Young ransomware families are on top
The threat of ransomware will likely continue as seen in the number of ransomware new families being released in the wild. Of the more than 200 active ransomware families that we track, about 50% were first discovered in 2016.
Most of these new ransomware families use encryption ransomware. This type of ransomware has eclipsed the older lockscreen ransomware, which simply locks the computer screen without encrypting files.
In 2016, we saw multiple ransomware families that used new methods and techniques. However, the top five ransomware families accounted for 68% of all ransomware encounters in 2016.
Figure 3. Cerber and Locky, both discovered in 2016, were the top ransomware of the year
Interestingly, the top two ransomware families were discovered only in 2016.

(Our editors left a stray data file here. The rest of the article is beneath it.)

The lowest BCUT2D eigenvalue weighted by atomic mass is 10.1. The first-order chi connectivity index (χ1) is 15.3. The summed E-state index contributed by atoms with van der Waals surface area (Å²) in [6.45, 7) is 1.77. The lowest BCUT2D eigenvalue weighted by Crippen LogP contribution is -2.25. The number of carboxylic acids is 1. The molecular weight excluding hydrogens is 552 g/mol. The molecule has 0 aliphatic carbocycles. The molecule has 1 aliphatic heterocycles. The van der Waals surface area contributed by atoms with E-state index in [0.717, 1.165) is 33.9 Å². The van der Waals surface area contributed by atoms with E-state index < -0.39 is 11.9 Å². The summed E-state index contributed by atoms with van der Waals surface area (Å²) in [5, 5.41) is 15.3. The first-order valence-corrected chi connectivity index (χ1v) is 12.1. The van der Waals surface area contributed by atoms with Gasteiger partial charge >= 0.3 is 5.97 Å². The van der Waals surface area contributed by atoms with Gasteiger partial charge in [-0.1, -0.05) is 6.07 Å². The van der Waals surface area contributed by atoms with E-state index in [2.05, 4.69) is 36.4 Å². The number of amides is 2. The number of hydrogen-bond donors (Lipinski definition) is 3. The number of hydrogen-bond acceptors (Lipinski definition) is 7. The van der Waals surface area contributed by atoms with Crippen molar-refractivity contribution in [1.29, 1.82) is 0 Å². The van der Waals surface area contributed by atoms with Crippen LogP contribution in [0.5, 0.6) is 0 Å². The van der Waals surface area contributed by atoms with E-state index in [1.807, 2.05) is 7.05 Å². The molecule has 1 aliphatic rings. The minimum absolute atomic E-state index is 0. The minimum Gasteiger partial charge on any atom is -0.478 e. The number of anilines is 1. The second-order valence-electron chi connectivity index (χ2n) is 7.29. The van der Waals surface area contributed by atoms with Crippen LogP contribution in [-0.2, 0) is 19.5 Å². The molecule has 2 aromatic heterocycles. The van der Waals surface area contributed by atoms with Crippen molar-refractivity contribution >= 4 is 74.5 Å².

Cerber was discovered in March 2016 and got its name from the extension name it used on encrypted files. From March to December, it was observed in more than 600,000 computers.
Cerber is being offered in underground forums as ransomware-as-a-service, allowing attackers to launch ransomware campaigns without actually writing malware code. Most of its behaviors are controlled by a configuration file.
The latest version of Cerber encrypts almost 500 file types. It is known to prioritize certain folders when searching for files to encrypt.
Cerber primarily arrives via email campaigns that spread the Donoff downloader, a malware that downloads Cerber.
Figure 4. Cerber encounters dropped dramatically starting September, but encounters of Donoff, which downloads Cerber, started to increase in December